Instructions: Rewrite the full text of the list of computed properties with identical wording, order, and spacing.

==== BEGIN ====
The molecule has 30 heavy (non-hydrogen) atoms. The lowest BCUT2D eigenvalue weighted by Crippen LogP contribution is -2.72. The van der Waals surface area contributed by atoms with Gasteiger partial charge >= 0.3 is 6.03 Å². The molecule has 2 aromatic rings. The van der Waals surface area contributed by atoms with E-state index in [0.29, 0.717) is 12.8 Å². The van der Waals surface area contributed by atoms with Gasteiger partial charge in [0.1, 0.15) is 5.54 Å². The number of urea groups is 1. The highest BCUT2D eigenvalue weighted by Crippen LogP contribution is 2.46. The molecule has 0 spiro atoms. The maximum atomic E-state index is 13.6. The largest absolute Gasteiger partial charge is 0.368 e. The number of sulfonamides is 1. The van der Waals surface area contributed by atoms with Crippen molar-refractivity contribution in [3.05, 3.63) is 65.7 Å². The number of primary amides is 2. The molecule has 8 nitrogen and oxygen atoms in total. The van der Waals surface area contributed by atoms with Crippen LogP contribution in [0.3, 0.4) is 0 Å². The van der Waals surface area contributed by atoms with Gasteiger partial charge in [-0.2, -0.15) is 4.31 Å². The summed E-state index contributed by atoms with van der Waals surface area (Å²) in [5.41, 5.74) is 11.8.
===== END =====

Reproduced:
The molecule has 30 heavy (non-hydrogen) atoms. The lowest BCUT2D eigenvalue weighted by Crippen LogP contribution is -2.72. The van der Waals surface area contributed by atoms with Gasteiger partial charge >= 0.3 is 6.03 Å². The molecule has 2 aromatic rings. The van der Waals surface area contributed by atoms with E-state index in [0.29, 0.717) is 12.8 Å². The van der Waals surface area contributed by atoms with Gasteiger partial charge in [0.1, 0.15) is 5.54 Å². The number of urea groups is 1. The highest BCUT2D eigenvalue weighted by Crippen LogP contribution is 2.46. The molecule has 0 spiro atoms. The maximum atomic E-state index is 13.6. The largest absolute Gasteiger partial charge is 0.368 e. The number of sulfonamides is 1. The van der Waals surface area contributed by atoms with Crippen molar-refractivity contribution in [3.05, 3.63) is 65.7 Å². The number of primary amides is 2. The molecule has 8 nitrogen and oxygen atoms in total. The van der Waals surface area contributed by atoms with Crippen LogP contribution in [0.3, 0.4) is 0 Å². The van der Waals surface area contributed by atoms with Gasteiger partial charge in [-0.2, -0.15) is 4.31 Å². The summed E-state index contributed by atoms with van der Waals surface area (Å²) in [5.41, 5.74) is 11.8.